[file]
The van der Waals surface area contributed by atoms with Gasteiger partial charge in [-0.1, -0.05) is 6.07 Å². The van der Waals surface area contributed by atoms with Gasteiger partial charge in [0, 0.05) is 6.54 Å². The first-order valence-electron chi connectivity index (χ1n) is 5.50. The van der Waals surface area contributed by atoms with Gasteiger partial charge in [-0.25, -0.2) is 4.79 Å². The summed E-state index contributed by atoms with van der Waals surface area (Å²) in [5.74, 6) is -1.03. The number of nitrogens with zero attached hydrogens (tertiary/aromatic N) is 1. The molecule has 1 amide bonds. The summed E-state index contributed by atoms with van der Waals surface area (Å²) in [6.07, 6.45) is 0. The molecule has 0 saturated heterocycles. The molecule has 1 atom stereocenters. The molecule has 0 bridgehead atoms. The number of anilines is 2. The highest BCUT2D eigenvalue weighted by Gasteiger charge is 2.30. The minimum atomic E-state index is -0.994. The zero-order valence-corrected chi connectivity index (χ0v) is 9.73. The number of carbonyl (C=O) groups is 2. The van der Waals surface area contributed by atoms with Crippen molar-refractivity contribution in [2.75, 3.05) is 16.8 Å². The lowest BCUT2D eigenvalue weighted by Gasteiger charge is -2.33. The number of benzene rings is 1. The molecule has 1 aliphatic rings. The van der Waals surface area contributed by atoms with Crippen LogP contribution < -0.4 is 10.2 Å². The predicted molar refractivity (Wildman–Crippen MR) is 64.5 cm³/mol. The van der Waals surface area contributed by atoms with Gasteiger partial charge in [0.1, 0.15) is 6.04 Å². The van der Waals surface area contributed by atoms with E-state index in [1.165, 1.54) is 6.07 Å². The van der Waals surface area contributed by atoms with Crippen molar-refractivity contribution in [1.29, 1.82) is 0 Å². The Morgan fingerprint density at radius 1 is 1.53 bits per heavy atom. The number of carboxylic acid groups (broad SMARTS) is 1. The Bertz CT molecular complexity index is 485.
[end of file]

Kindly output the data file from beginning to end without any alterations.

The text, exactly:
The van der Waals surface area contributed by atoms with Gasteiger partial charge in [-0.1, -0.05) is 6.07 Å². The van der Waals surface area contributed by atoms with Gasteiger partial charge in [0, 0.05) is 6.54 Å². The first-order valence-electron chi connectivity index (χ1n) is 5.50. The van der Waals surface area contributed by atoms with Gasteiger partial charge in [-0.25, -0.2) is 4.79 Å². The summed E-state index contributed by atoms with van der Waals surface area (Å²) in [5.74, 6) is -1.03. The number of nitrogens with zero attached hydrogens (tertiary/aromatic N) is 1. The molecule has 1 amide bonds. The summed E-state index contributed by atoms with van der Waals surface area (Å²) in [6.07, 6.45) is 0. The molecule has 0 saturated heterocycles. The molecule has 1 atom stereocenters. The molecule has 0 bridgehead atoms. The number of anilines is 2. The highest BCUT2D eigenvalue weighted by Gasteiger charge is 2.30. The minimum atomic E-state index is -0.994. The zero-order valence-corrected chi connectivity index (χ0v) is 9.73. The number of carbonyl (C=O) groups is 2. The van der Waals surface area contributed by atoms with Crippen molar-refractivity contribution in [2.75, 3.05) is 16.8 Å². The lowest BCUT2D eigenvalue weighted by Gasteiger charge is -2.33. The number of benzene rings is 1. The molecule has 1 aliphatic rings. The van der Waals surface area contributed by atoms with Crippen LogP contribution < -0.4 is 10.2 Å². The predicted molar refractivity (Wildman–Crippen MR) is 64.5 cm³/mol. The van der Waals surface area contributed by atoms with Gasteiger partial charge in [0.1, 0.15) is 6.04 Å². The van der Waals surface area contributed by atoms with E-state index in [1.165, 1.54) is 6.07 Å². The van der Waals surface area contributed by atoms with Crippen molar-refractivity contribution in [1.29, 1.82) is 0 Å². The Morgan fingerprint density at radius 1 is 1.53 bits per heavy atom. The number of carboxylic acid groups (broad SMARTS) is 1. The Bertz CT molecular complexity index is 485.